Many farmers think of crop insurance as only relevant for large row-crop growers. But if you’re a diversified farm, there are new options that are worth another look, particularly in light of recurring natural disasters that have been hitting the region.
“But can I cover my escarole…?”
The northeast has been a historically underserved area when it comes to crop insurance as compared to the rest of the United States. This is due to its plethora of specialty crops, such as fruits and vegetables, which have traditionally had fewer options in terms of risk management crop insurance. This is especially true of smaller, more diverse operations.
The USDA Risk Management Agency (RMA) has been working harder than ever to serve the diverse and smaller operations of the Northeast through continual improvement of the Micro Farm Policy (2022) which aims to increase the region’s food security . Micro Farm crop insurance enables small, diversified producers to obtain insurance coverage for up to 85% revenue protection of all their crops under one policy, limited to $350,000 in allowable revenue. Micro Farm is available in all Northeast counties.
Important changes for 2024
Following the update of Micro Farm for 2024, important changes have been made that should give you cause to reach out to your agent for another policy review. Some of these changes include:
- the allowance of an underlying Federal Crop Insurance Corporation crop insurance policy in addition to holding Micro Farm (i.e., having both the apple policy and the Micro Farm policy at the same time),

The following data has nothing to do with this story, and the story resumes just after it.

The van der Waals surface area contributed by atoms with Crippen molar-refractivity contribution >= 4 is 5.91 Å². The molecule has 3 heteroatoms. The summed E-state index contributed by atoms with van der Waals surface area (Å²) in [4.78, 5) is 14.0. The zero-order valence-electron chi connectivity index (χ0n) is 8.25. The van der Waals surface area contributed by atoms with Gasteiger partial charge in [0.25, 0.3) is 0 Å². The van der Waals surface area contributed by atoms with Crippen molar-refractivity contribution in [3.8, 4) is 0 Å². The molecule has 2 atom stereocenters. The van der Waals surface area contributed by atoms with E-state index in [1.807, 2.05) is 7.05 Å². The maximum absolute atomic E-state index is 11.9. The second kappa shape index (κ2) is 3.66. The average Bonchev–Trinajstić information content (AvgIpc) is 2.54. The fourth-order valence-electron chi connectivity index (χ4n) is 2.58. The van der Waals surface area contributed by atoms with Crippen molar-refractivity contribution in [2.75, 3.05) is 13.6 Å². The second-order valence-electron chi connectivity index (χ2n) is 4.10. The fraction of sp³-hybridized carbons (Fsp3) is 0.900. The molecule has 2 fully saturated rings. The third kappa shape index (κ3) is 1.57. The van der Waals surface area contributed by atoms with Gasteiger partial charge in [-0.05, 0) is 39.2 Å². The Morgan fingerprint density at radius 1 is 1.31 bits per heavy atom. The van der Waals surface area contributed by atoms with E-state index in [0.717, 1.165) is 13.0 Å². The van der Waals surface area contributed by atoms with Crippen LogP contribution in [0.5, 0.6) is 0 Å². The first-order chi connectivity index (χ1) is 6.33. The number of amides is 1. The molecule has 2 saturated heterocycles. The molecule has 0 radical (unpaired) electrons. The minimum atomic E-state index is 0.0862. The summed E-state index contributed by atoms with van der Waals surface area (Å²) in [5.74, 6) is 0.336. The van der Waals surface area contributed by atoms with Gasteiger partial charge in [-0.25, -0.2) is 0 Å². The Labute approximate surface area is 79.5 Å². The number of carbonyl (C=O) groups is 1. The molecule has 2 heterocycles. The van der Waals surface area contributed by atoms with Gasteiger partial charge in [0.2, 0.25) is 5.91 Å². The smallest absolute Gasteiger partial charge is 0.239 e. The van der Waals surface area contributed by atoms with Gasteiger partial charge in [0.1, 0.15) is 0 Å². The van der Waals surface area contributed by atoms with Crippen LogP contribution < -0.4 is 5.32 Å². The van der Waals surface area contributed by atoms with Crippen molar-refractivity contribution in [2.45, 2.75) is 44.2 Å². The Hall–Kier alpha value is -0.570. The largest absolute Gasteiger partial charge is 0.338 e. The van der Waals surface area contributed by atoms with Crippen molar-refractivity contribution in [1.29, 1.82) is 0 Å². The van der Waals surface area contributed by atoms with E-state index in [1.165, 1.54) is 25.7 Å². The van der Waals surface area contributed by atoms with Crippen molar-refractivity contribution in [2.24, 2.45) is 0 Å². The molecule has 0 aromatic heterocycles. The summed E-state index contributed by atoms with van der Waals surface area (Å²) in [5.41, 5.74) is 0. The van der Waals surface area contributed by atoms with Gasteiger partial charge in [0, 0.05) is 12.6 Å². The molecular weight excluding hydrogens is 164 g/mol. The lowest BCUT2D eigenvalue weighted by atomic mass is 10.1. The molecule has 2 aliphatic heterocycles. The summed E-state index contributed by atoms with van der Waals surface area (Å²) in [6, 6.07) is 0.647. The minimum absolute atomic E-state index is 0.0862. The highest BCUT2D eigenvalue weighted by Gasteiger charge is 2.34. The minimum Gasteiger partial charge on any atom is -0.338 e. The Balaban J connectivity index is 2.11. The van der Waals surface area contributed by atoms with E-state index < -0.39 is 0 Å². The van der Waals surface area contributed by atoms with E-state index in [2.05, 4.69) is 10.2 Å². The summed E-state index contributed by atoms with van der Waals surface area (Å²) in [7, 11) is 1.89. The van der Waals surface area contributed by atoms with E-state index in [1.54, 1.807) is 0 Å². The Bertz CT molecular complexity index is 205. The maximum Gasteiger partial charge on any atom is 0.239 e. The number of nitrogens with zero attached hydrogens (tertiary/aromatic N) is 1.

- an additional 30 days to submit past the March 15 deadline,
- allowance to remove the lowest year of historic revenue for the purpose of calculating the expected value through an exclusion option,
- and allowing vertically integrated entities to be eligible for Micro Farm.
A small, diversified farm in Essex County grows strawberries, pears, lettuce, maple syrup, honey and sunflowers. Their 5-year average allowable revenue for 2024 is $92,500. The farmer strongly believes in having a sound risk management plan in place and decided to pay $4,013 in premium following harvest to guarantee 85% of their average revenue, equating to $78,625.
Little did the farmer know that their two acres of strawberries would be sitting in a half inch of water for a week straight. Additionally, despite various legal measures, the farmer also lost the battle with local wildlife, resulting in unsalvageable pears and three massive deer.
Given this bad year for fruit, it’s a good thing the farmer is diversified. The lettuce looked incredible and marked record sales. The farmer calls their agent within 72 hours and files a notice of loss. The farmer also files their taxes for 2024. Their actual allowable revenue results in $65,000. The gross indemnity paid is $13,625.
Value of Micro Farm
Micro Farm allows previously underserved, small-to-mid-sized specialty crop producers to gain access to the federal crop insurance program through revenue protection by insurable cause of loss. If your operation has annual revenues exceeding $350,000, Whole Farm Revenue Protection may be a great alternative as there are many changes for the 2024 calendar year as well.
With these new changes in mind, be sure to contact a crop insurance agent with any questions regarding your operation sooner rather than later. Micro Farm policy is a bit more complex than typical single-crop insurance policies so adequate time is required to address the intricacies of each unique operation.
To learn more about Whole Farm Revenue and Micro Farm Crop Insurance, contact a Crop Growers specialist today.
Crop Growers is an equal opportunity provider.